Clueless totally doesn’t need a remake and here’s why


Hollywood has a habit of rebooting and remaking every classic movie they can get their hands on. With recent news of a Clueless remake, it seems like nobody is safe, not even teen movie royalty.

Hollywood is about to do it again. With fresh ideas running dry in La La Land, remakes, reboots, and sequels are all too common.

On October 25, an announcement came that shook the Internet: A Clueless remake is in the works at Paramount. The film is still in early development stages, but according to Deadline, Girls Trip writer Tracy Oliver is attached to produce and Glow writer Marquita Robinson will be penning the script.

As you might expect, a lot of fans of the 1995 teen film — which starred Alicia Silverstone, Paul Rudd, Brittany Murphy, and Stacey Dash — are not happy. Some worry that a remake will kill the nostalgia that the original film represents, while others just straight-up think it’s a bad idea.

There are so many reasons why this remake shouldn’t happen, but let me try to break it down.

Clueless is a perfect time capsule of its era. It’s a window into a different point in time that future teens will watch to learn about the youth culture that came before them. It fits so perfectly in the 1990s that to take it out of that decade changes it completely, and would take away everything that made it special in the first place. Everything from the fashion to the slang and music are quintessential ‘90s. Those aspects are arguably one of the most important parts of the film itself and are a major part of its legacy and the nostalgia that comes with it.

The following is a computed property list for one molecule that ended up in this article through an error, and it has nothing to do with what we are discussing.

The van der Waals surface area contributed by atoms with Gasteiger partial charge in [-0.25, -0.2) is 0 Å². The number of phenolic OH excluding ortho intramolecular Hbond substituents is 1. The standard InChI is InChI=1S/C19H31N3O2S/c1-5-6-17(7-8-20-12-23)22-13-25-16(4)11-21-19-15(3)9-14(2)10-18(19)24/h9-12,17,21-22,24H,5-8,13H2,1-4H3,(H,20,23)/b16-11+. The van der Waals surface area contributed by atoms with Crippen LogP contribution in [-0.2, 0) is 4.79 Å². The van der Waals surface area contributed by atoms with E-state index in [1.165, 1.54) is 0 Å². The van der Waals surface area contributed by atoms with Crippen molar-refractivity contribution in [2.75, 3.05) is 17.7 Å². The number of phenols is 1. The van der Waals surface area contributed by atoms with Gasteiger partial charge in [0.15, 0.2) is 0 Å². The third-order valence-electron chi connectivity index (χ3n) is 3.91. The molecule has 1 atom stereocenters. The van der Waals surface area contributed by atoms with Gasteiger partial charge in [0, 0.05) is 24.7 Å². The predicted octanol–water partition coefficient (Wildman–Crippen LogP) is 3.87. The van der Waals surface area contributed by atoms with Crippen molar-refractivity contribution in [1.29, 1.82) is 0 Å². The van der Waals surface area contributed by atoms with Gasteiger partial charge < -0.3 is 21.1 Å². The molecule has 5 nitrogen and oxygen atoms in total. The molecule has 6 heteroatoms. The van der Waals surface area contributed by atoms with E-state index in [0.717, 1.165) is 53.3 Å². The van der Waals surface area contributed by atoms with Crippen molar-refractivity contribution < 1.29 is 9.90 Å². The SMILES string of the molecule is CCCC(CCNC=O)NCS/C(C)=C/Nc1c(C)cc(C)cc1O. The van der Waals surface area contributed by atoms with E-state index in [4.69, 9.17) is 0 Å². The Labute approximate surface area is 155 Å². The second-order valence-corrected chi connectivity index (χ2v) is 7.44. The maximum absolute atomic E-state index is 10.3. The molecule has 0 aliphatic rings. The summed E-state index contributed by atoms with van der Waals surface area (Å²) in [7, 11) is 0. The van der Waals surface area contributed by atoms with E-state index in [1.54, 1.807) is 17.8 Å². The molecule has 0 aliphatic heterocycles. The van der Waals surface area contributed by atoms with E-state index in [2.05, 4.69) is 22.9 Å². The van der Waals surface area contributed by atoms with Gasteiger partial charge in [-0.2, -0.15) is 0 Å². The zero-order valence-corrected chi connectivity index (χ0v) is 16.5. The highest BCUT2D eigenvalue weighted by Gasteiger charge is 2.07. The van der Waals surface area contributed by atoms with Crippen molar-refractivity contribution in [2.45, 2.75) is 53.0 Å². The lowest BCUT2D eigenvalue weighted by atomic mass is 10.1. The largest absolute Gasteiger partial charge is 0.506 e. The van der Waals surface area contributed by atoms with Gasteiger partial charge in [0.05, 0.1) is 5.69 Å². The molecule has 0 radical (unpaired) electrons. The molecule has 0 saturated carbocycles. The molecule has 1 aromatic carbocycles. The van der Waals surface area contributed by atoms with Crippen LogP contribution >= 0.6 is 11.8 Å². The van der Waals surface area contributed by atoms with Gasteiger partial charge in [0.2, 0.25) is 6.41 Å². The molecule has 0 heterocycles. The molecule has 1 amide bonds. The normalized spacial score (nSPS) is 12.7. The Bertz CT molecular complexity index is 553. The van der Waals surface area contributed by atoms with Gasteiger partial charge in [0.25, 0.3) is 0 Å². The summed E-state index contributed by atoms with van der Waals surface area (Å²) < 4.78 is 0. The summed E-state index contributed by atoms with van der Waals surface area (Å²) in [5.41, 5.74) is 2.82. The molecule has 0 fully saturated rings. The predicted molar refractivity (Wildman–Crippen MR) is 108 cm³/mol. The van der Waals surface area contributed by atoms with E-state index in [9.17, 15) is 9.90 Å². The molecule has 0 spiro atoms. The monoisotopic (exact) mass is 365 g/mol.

It’s a bit of a double-edged sword. To take away the aesthetic and slang that made the movie popular would completely change what the film is. But if this new rendition of Clueless did try to incorporate the ‘90s clothes and slang, it would no doubt feel like they were trying too hard, making it seem inauthentic or cheesy.

That’s one of the biggest reasons why Clueless shouldn’t be touched. It was like lightning in a bottle. The filmmakers did not expect for it to be such a phenomenon, they didn’t think the slang would influence a generation or that people would be mimicking Cher and Dionne’s style for years to come. Their aim wasn’t to make a film for a generation, thus so much of the film feels effortless. The actors were perfect in the roles, their California teen vernacular was unique and funny, and the clothes took on a role of their own.

To remake Clueless and attempt to capture what made the original so great would be dangerous. It would constantly be compared to the original, no matter how different they try to make it. In order for it to become the lasting hit that Clueless already is, they would have to be aware of the original film and attempt, at least in some way, to replicate that magic. And that immediately implies some kind of effort, meaning it will not be effortlessly cool like the original.

Teens of different generations should definitely be exposed to Clueless, but by watching the original. It had important lessons about sex, tolerance, and even feminism. Today’s teens should watch it, the same way the kids of the ’90s and 2000s, myself included, watched films like Pretty in Pink and The Breakfast Club growing up to get a peek into teen life in the ’80s. We would laugh at the outdated references and fashion faux-pas, but appreciated the films as an accomplishment in teen cinema.

Teen culture in the 2010s is also wildly different than that of the ’90s. Political correctness and “woke” culture are more important to the youth of America nowadays and that in itself would influence the storyline massively. Influencing a generation isn’t an easy feat, and if a new Clueless film can’t do that, why even bother?

After all that, my reasoning can be summed up in one simple statement: Not every movie needs a remake.

Hollywood needs to get some original ideas to make classic movies of tomorrow instead of trying to recreate the magic of classic movies of the past. This Clueless movie is still in the early stages and plenty could happen to derail it, so let’s just keep our fingers crossed that it never sees the light of day.